This is the vision of a Geospatical Web, or GeoWeb. In GeoWeb terms, cyberspace is no longer a place you go to, but rather an overlay to the physical world. The GeoWeb would link the geographic location of people, places and things with the digital information that lives on the Internet. Like the personalized ads that Tom Cruise was barraged with in "Minority Report," you ask? That's the worst-case scenario. Dodgeball, a location-enabled social networking service created by a New York University student and recently acquired by Google, is a better place to start. Indeed, many of the enabling technologies behind a GeoWeb are becoming common, including GPS-enabled mobile phones and urban wireless networks. And other ways for your mobile device to know where it's at are on the way.

The path to the GeoWeb is rocky, though. Carriers often lock out developers, leading to "walled gardens" of mediocre services. And good geodata is often proprietary and pricey. Meanwhile, a dedicated cabal of independent GeoWeb enthusiasts are hammering out the standards that would guarantee interoperability and moving carefully through the mire of privacy concerns. They're also toiling away on projects like OpenStreetMap, a distributed effort to produce free road maps of the world, and myriad Google Maps mash-ups. While wireless providers tentatively search for business models, geobloggers and map hackers are already laying claim to the future of the GeoWeb.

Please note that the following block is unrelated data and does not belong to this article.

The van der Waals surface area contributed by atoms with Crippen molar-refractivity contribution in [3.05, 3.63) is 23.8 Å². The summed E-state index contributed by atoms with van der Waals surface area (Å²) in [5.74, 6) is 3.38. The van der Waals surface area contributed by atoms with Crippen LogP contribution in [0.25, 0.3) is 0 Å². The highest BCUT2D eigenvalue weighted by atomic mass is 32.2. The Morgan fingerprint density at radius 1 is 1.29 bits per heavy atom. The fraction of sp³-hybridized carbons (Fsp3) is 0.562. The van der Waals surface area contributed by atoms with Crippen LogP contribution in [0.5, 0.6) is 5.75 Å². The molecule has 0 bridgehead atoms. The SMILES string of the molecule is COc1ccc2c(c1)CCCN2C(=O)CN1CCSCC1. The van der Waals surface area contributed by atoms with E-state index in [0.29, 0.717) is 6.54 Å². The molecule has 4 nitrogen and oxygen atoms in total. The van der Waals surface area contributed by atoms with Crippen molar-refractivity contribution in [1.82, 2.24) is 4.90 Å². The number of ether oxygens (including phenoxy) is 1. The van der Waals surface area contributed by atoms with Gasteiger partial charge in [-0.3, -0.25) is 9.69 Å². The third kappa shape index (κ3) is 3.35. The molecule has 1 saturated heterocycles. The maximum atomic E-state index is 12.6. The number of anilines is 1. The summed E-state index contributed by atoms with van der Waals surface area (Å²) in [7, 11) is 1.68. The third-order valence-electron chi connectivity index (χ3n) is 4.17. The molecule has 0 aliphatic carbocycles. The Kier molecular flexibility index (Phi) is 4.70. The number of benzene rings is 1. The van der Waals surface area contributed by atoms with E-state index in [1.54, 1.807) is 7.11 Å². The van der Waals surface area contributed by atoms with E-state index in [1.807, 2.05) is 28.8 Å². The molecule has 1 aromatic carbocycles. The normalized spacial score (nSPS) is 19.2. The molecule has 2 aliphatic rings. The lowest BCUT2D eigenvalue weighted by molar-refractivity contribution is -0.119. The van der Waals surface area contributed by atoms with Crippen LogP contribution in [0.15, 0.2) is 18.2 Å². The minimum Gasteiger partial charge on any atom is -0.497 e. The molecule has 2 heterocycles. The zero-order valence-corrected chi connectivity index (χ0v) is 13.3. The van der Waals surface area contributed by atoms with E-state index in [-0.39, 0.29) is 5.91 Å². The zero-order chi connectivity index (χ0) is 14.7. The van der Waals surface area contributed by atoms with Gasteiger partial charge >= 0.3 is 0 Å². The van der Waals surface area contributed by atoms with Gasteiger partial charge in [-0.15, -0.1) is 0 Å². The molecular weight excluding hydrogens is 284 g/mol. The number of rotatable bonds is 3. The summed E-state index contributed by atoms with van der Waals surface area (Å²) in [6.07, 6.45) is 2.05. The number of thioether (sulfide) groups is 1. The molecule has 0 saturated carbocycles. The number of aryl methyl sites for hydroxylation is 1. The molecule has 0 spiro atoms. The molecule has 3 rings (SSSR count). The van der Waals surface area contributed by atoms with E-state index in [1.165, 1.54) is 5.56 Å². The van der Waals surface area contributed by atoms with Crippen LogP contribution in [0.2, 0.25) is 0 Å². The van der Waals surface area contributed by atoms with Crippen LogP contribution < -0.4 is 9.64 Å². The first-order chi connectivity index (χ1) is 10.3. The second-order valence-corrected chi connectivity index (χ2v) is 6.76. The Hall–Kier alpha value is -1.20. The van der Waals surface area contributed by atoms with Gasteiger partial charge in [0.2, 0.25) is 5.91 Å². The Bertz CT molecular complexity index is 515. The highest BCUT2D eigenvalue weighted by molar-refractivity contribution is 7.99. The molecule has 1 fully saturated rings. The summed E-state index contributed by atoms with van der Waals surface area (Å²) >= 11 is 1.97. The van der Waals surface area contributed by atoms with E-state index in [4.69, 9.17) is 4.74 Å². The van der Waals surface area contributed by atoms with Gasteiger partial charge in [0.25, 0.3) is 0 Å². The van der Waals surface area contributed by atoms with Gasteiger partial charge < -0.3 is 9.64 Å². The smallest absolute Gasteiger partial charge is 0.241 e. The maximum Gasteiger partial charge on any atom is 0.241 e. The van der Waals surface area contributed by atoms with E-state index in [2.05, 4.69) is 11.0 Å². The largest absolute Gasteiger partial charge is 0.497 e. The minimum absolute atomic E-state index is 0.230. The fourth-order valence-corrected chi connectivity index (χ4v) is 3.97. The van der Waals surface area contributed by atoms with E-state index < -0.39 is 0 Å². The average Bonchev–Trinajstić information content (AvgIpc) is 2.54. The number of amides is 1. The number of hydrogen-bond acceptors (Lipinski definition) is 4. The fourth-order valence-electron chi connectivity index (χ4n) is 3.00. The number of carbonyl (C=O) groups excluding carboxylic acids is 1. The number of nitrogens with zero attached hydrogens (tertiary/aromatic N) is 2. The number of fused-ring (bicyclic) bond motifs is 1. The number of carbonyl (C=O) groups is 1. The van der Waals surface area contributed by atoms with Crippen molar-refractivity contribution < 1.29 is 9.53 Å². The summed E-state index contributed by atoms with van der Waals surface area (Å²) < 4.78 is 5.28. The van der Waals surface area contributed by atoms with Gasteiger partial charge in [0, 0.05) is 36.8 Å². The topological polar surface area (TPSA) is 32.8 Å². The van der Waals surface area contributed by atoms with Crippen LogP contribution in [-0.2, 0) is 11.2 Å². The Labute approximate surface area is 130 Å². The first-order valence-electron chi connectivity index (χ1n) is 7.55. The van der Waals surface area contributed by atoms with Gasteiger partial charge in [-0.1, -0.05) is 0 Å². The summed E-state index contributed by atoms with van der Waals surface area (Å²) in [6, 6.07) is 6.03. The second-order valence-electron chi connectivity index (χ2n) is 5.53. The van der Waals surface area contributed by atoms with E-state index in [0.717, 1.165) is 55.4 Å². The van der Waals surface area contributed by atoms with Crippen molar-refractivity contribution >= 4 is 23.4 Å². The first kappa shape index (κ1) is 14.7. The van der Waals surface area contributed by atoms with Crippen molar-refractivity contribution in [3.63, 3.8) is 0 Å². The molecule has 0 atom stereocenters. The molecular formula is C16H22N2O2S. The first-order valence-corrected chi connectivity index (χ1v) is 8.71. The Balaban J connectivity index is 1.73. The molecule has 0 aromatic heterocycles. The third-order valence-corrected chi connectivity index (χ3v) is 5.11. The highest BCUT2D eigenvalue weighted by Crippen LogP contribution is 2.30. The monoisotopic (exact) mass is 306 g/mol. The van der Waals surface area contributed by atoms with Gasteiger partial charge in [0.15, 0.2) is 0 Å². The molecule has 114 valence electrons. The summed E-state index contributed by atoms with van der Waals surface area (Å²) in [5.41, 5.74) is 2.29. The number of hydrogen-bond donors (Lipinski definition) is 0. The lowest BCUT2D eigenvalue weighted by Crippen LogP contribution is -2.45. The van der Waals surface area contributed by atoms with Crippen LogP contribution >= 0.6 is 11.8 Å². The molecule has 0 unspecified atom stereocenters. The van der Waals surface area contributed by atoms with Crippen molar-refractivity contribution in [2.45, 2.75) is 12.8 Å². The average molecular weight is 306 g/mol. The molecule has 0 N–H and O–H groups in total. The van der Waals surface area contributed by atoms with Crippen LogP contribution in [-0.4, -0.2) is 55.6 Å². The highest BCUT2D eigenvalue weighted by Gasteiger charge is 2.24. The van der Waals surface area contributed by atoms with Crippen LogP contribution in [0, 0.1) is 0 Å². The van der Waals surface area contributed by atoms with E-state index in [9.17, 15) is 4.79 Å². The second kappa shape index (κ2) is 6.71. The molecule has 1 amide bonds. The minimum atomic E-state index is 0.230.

Maker mind-set: DIY technology

Consumer technology is built to break or, worse, to be perceived as useless or undesirable. It means that as consumers, we're pressured to buy products repeatedly, from computers to cars. But there's a movement emerging of people who call bullshit on planned obsolescence.

From modded TiVos to pimped-out Toyota Priuses, these individuals are boldly voiding warranties to tweak, hack and customize the products they buy. It's a duct tape and soldering iron cultural movement that can be summed up as Martha Stewart meets 1950s-era Popular Mechanics magazines. These are tech heads who aren't satisfied with the functionality of the standard-issue iPod so they've figured out how to install iPod Linux on it, thereby opening up the ubiquitous device to dozens of new features, from line-in recording of audio to playing video, long before the video-enabled iPod. They're homebrew roboticists who transformed old computer mice into the likes of Mousey the Junkbot. They're hardware hackers who sussed out a method to download the video off a "disposable" drugstore digital camcorder and reuse it.